Saturday, 16 March 2013

Schmallenberg Virus RNA in Culicoides midges

ResearchBlogging.orgThere have generally been two views regarding the use of RT-PCR as a way to say whether Culicoides midges are vectors for arboviruses. One side argues that, if you find viral RNA, then the midges are competent. In both the bluetongue virus (BTV) and Schmallenberg virus (SBV) outbreaks in Northern Europe there were thousands of midges mashed and tested for the presence of viral RNA. Of course, midges were found containing RNA. The other side historically replies with something along the lines of, whilst a good indication, this is not evidence of virus replication and spread to the salivary glands, a necessity for transmission to a naive host during the next blood-feed. The hesitation in the latter camp is on the basis that, if you test the entire midge for viral RNA, then there is no way to determine whether any RNA detected is a result of replication, or whether it merely represents virus taken in during the original blood-meal, i.e. it is possible for a midge to be positive, without virus replication taking place.

This all relates to the very first post I wrote - having a sound understanding about what you are detecting and what can be concluded from the result. In this case, it's the fact that RNA does not equate to live virus.

There are ways to gain confidence that RNA presence = competent midge. The simplest is to just argue that the level of RNA is too high to just be a blood-meal, indicating that replication has occurred; this was the case in a recent paper regarding SBV positive midges in Denmark. In this study they also gained confidence that there was viral replication by testing for host (i.e. cow or sheep) RNA; the absence of host RNA implies that the blood-meal had been digested, and therefore the presence of SBV RNA is as a result of virus replication.

Another way is to only test the heads, as an indication that the salivary glands have been infected (a necessity for transmission). The blood-meal is in the abdomen, so any RNA detected in the head will be as a result of replicated and disseminated virus. Dissecting individual midges is a huge undertaking though, and is largely going to be impractical.

In this study by Veronesi et al, midges were either injected with virus, or allowed to feed on blood spiked with virus. After 10 days incubation to allow the virus to replicate and spread, the surviving midges were homogenised and tested by real-time 'semi-quantitative' RT-PCR for the presence of viral RNA. Quantitative RT-PCR would obviously have been preferable, but Cq values (lower value = more RNA) at least give an indication of how intense the infection is.

(A) in the figure above represents RNA levels in midges which had been injected with virus, and shows that RNA was present in the heads and even saliva (8/10 midges tested) of some midges, which may indicate that these midges would be competent to transmit the virus. The lowest values were found in the abdomen/thorax (where the virus was injected), indicating that either the replication was local or the assay was detecting the blood-meal. (B) and (C) are more interesting as they represent lines of midges that are either competent (B, C. sonorensis), or incompetent (C, C. nebeculosus) for BTV, that have been allowed to feed on blood containing virus, thus imitating more closely the 'natural' situation. The C. sonorensis infections resulted in a conspicuous bimodal distribution of Cq values, something which allows the midges to be divided into either transmissible (low Cq values) or non-transmissible (high Cq values) infections. For C. nubeculosus, this distribution was absent, indicating that this species of midge is, like for other arboviruses, non-competent.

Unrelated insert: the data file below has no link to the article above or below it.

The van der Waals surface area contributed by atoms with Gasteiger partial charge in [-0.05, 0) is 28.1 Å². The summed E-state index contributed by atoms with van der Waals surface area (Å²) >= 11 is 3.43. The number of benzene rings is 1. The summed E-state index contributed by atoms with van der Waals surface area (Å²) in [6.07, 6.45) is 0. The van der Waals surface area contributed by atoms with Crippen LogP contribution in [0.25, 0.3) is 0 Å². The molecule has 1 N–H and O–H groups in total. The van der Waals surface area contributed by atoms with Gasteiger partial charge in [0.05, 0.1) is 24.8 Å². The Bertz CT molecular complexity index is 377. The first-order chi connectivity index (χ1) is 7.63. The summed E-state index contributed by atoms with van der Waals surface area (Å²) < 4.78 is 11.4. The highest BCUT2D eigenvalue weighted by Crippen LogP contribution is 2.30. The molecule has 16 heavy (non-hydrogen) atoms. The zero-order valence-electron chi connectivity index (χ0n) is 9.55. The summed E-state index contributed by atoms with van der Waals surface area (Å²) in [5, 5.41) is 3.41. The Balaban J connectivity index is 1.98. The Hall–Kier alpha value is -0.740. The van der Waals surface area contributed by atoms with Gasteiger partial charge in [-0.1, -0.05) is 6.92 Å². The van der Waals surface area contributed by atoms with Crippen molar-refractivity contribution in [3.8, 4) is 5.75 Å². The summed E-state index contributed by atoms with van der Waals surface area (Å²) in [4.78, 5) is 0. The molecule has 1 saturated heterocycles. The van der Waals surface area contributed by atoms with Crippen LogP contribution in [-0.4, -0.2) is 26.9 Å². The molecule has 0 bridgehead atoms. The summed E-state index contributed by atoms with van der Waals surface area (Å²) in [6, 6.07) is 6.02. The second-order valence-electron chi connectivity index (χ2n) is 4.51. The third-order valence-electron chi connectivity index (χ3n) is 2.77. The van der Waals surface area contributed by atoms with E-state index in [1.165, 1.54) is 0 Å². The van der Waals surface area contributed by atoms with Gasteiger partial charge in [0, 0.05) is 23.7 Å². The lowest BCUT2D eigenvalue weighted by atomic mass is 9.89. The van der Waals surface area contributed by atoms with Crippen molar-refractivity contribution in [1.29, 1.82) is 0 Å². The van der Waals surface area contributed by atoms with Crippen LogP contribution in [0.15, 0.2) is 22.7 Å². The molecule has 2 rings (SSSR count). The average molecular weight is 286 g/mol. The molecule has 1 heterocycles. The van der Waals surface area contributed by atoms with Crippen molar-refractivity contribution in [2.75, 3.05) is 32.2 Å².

Working out what copy numbers of RNA will equate to an infectious midge will be the next step, and this will require the adoption of quantitative RT-PCR.

Culicoides midges have proved themselves to be important vectors of arboviruses, most famously in recent years bluetongue and schmallenberg. The Pirbright lab, originally driven by the great Professor Philip Mellor, have done much work towards unpicking the precise role midges play in virus transmission, particularly in a European situation. Now Philip's one time understudy, Simon Carpenter, and his team are taking things forward, as he explains in the following video about Bluetongue virus.

For a paper looking to implicate midges as vectors of Schmallenberg though, there does seem to be something rather obvious that's missing. Pirbright are in the rare situation of having competent colonies of Culicoides - why not do the key experiment of attempting to infect sheep or cattle with blood-fed midges? RNA, or indeed virus, may be in the saliva in the midges tested for this paper, but that's not evidence that it would be sufficiently infectious to initiate infection in an animal (although the likelihood is it would). 

Overall though, the paper has a slightly different focus - more about the idea of whether or not real-time RT-PCR can be used to indicate whether or not midges are competent vectors. A study tackling this shady area of RNA = infection has needed to be done for a long time; finally it has.

Rasmussen, L., Kristensen, B., Kirkeby, C., Rasmussen, T., Belsham, G., Bødker, R., & Bøtner, A. (2012). Culicoids as Vectors of Schmallenberg Virus Emerging Infectious Diseases, 18 (7) DOI: 10.3201/eid1807.120385
Veronesi, E., Henstock, M., Gubbins, S., Batten, C., Manley, R., Barber, J., Hoffmann, B., Beer, M., Attoui, H., Mertens, P., & Carpenter, S. (2013). Implicating Culicoides Biting Midges as Vectors of Schmallenberg Virus Using Semi-Quantitative RT-PCR PLoS ONE, 8 (3) DOI: 10.1371/journal.pone.0057747